I also ordered one of the specials (can't recall the name). It had thinly sliced beef, rice noodles, cabbage & slices of egg roll w/ pork, noodles & veggies, served with a sweet & sour sauce. While each element was inoffensive on its own, I didn't really understand how it was all supposed to come together. This one was a bit of a conundrum for me.

                  The highlight of this meal was definitely the sausage. I'd go back for takeout for that item alone. I'd also order the pad thai again, as it really was the best I've had so far in the bay area...though next time I'd stress to my server that I really can handle the heat.

                  1 Reply
                  1. re: bourbongirl

                    Thanks for reporting back. Was it close enough to the zoo to be convenient?

                  2. It was about 10 minutes from the zoo, about 4 exits from Golf Links on 580. It was the opposite direction from home for me, but not totally out of the way. Also, it was located in the middle of a residential neighborhood and parking was not easy to find. The neighboorhood was not the best, but not the worst. Still, alone with a 9 yr old, I probably wouldn't have gone there after dark.

                    3 Replies
                    1. re: bourbongirl

                      Thanks for the TR!! Regarding the pad thai, was it "authentic" as in how one would find pad thai in Thailand? The versions I've had in Bangkok are stylistically very different than the versions I've had in the States. How was the egg incorporated into the dish?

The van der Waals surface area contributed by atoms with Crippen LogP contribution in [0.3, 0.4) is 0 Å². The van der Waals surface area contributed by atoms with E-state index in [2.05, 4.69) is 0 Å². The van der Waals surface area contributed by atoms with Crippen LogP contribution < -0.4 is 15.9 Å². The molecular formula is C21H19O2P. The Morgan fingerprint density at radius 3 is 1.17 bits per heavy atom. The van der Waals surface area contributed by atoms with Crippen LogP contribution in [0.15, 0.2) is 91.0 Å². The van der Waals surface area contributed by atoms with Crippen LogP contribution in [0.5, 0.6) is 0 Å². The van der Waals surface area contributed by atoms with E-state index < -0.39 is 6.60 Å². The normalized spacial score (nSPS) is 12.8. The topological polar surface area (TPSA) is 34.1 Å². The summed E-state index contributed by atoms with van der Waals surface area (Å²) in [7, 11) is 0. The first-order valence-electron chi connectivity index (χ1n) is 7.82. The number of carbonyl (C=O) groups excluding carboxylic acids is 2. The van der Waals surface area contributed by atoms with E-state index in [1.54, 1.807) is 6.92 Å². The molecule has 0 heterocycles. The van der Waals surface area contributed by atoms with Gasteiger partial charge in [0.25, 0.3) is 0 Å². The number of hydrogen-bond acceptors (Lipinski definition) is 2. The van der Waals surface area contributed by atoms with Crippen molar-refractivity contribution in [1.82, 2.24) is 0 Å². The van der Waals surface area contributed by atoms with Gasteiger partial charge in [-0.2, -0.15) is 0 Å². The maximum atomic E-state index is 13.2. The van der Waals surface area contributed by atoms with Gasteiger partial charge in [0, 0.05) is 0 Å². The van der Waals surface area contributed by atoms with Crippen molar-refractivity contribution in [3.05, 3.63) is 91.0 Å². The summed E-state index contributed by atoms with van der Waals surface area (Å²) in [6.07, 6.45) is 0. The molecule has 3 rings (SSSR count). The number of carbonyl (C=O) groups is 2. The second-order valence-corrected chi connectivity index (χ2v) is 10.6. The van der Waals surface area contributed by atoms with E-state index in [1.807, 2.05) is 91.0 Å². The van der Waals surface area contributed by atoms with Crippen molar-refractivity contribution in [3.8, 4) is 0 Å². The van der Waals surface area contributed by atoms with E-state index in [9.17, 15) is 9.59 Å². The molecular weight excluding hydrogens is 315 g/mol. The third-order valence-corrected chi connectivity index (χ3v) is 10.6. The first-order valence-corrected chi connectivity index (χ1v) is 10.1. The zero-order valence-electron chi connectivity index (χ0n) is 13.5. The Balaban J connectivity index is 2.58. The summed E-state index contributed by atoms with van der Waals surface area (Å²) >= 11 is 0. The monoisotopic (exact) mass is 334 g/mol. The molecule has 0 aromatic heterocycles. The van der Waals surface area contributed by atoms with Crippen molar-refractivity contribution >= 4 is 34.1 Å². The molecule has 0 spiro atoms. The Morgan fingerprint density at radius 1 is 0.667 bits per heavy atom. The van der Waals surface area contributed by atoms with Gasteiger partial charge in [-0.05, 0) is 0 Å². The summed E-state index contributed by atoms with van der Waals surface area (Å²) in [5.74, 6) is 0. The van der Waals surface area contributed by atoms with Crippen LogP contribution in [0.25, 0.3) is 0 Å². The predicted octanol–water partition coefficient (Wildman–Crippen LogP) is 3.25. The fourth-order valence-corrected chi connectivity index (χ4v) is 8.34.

1. re: Eugene Park

                        Unfortunately, I've never been to Thailand so I don't know how it compares to what you get in Bangkok. My standard for Pad Thai (and my favorite to this day) is from a place back home (in Ohio...I know, I know...not known for its ethnic food) where all the dishes were from the owner's mothers' recipes. No other Pad Thai I've ever had has come close to its flavor/consistency.

                        The Pad Thai at the Vientian used thin vermacelli-like noodles, much finer/thinner than I'm used to, but the sauce clung to them better than expected, without making them soggy. The egg pieces were about the size of a nickel...which for me is just the right size, enough to have a bite of egg on its own but not too big so that it's hard to tell the egg from the tofu. The sauce wasn't too sweet, but I really did miss the heat...I can only imagine how good it would have been if it was spicy like I ordered it (grrrr). It came with sprouts & a lime on the side; the ground peanuts were sprinkled on the top.

                        Unfortunately, the BF ate my leftovers so I didn't get the opportunity to have a 2nd taste and reflect on the dish more. He did, however, save me one bite of Sai Ooa...which was just as good cold!

                        1. re: bourbongirl

                          Ok, thanks for the description/breakdown of the pad thai. The versions of PT I've had in Thailand were made with less sauce than you find in US versions, and everything is encased in a thin egg omelette. Very different look and style than US Thai resto versions.

                    2. The versions of pad thai I've had seem to be overly sweet. Vientian's version had a better balance of flavors.